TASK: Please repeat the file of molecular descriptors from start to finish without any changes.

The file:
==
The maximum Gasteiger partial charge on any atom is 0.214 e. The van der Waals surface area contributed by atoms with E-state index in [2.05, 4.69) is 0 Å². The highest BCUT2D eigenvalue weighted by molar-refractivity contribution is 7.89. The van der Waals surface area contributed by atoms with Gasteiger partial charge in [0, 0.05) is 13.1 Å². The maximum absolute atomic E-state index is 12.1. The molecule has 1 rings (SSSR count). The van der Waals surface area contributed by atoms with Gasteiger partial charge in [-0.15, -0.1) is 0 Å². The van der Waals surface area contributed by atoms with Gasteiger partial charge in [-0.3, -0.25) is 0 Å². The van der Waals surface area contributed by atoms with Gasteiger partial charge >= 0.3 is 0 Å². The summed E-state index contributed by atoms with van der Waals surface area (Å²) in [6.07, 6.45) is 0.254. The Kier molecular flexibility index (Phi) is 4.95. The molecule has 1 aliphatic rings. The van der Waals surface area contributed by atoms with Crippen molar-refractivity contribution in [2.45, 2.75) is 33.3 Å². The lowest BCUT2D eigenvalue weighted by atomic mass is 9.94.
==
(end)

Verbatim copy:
The maximum Gasteiger partial charge on any atom is 0.214 e. The van der Waals surface area contributed by atoms with E-state index in [2.05, 4.69) is 0 Å². The highest BCUT2D eigenvalue weighted by molar-refractivity contribution is 7.89. The van der Waals surface area contributed by atoms with Gasteiger partial charge in [0, 0.05) is 13.1 Å². The maximum absolute atomic E-state index is 12.1. The molecule has 1 rings (SSSR count). The van der Waals surface area contributed by atoms with Gasteiger partial charge in [-0.15, -0.1) is 0 Å². The van der Waals surface area contributed by atoms with Gasteiger partial charge in [-0.3, -0.25) is 0 Å². The van der Waals surface area contributed by atoms with Gasteiger partial charge >= 0.3 is 0 Å². The summed E-state index contributed by atoms with van der Waals surface area (Å²) in [6.07, 6.45) is 0.254. The Kier molecular flexibility index (Phi) is 4.95. The molecule has 1 aliphatic rings. The van der Waals surface area contributed by atoms with Crippen molar-refractivity contribution in [2.45, 2.75) is 33.3 Å². The lowest BCUT2D eigenvalue weighted by atomic mass is 9.94.